Music Journalist Raziq Rauf: Founder of Thrash Hits

Raziq Rauf on FluenceRaziq Rauf has more than blood in his veins; music permeates his every molecule atom down to the bone marrow. For over the past 15 years, he’s written as a music journalist for BBC, The Guardian, Kerrang!, Drowned in Sound, Classic Rock, Prog, and Metal Hammer to name a few. He also runs the successful music blog Thrash Hits; a necessity if you’re a fan of metal, hard rock, punk, and more.

Needless to say, we jumped on the opportunity to learn how Raziq started his career and hear his favorite artists so far in 2015.


What was the inspiration behind the genesis of Thrash Hits?

It was part of an umbrella group of specialist sites started with Drowned In Sound in 2008. I’d been writing for them since 2000 so it was a natural partnership. I figured that if I wasn’t being serviced with enough new music of my heavy, London-oriented tastes from an online portal, there would be others that would enjoy that service as well. I also didn’t really enjoy the humourless style of the music press in general, so decided there would be more puns. The problem is that I’m not very funny.


Favorite future hits you’ve covered so far in 2015?

I really love Mord, a black metal band from Iceland that I discovered when I was over there last summer for the very, very awesome Eistnaflug festival. There’s such a wealth of talent in that country.



One closer to home is Prosperina, who sound like “Mastodon having a wig-off with Tool,” if you like that kind of thing. The title Future Hits is a funny one because we shine a light on the most ridiculously uncommercial music around, it’s very, very unlikely any of the bands ever get more than a very committed cult following, but we like that.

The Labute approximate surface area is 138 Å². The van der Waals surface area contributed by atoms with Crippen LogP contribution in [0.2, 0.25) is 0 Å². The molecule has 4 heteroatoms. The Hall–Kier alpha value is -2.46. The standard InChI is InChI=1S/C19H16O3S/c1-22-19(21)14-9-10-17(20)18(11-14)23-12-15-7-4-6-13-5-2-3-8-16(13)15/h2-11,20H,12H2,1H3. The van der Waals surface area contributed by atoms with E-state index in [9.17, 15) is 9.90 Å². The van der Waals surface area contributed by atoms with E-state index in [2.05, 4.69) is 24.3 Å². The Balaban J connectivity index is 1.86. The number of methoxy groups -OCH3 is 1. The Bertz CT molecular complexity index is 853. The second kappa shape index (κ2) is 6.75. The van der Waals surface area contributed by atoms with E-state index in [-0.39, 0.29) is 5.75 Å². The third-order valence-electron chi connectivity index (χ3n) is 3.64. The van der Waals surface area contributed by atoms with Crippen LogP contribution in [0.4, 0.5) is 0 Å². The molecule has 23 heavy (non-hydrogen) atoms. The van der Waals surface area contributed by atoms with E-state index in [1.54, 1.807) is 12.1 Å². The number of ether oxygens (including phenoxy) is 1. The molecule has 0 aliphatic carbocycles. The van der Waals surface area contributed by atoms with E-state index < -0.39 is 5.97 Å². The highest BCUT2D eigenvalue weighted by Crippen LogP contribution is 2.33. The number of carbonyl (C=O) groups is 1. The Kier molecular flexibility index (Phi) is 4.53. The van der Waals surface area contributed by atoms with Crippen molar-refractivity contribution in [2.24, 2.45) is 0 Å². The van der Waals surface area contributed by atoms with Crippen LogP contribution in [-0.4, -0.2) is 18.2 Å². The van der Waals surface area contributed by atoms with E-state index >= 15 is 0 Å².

Advice for artists looking to reach bloggers with DIY PR?

It’s very difficult, so don’t give up. I have hundreds of new bands in my inbox every month and it’s literally impossible to listen to them all because then I’d have no time to actually write about anything. Generally, if you’re good enough, you’ll find a way through to somebody, somewhere. It sounds simplistic but it’s as meritocratic as it can be.


Latest cool discoveries on Fluence? Any exciting connections with people on the platform?

I found an awesome, brand new prog metal band from London called Orca. There are Incubus and Tool vibes in there and I very much look forward to hearing their forthcoming album.


Your undying love for burgers using a metaphor.

Tip: watch your cholesterol. That’s not a metaphor, just advice.


Best burger place you’ve been to in the past year?

Grill ‘Em All in Los Angeles. You can not beat a full menu of heavy metal burgers full of flavour combinations concocted by gourmet chefs.

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Meet music curator, blogger, and Spotify playlister SD Hox

Music curation can be craft all its own, which is why we crave human-curated playlists. Music services such as 8tracks, Beats, Songza, and Spotify build their communities and products around human curators who are passionate about sharing amazing music.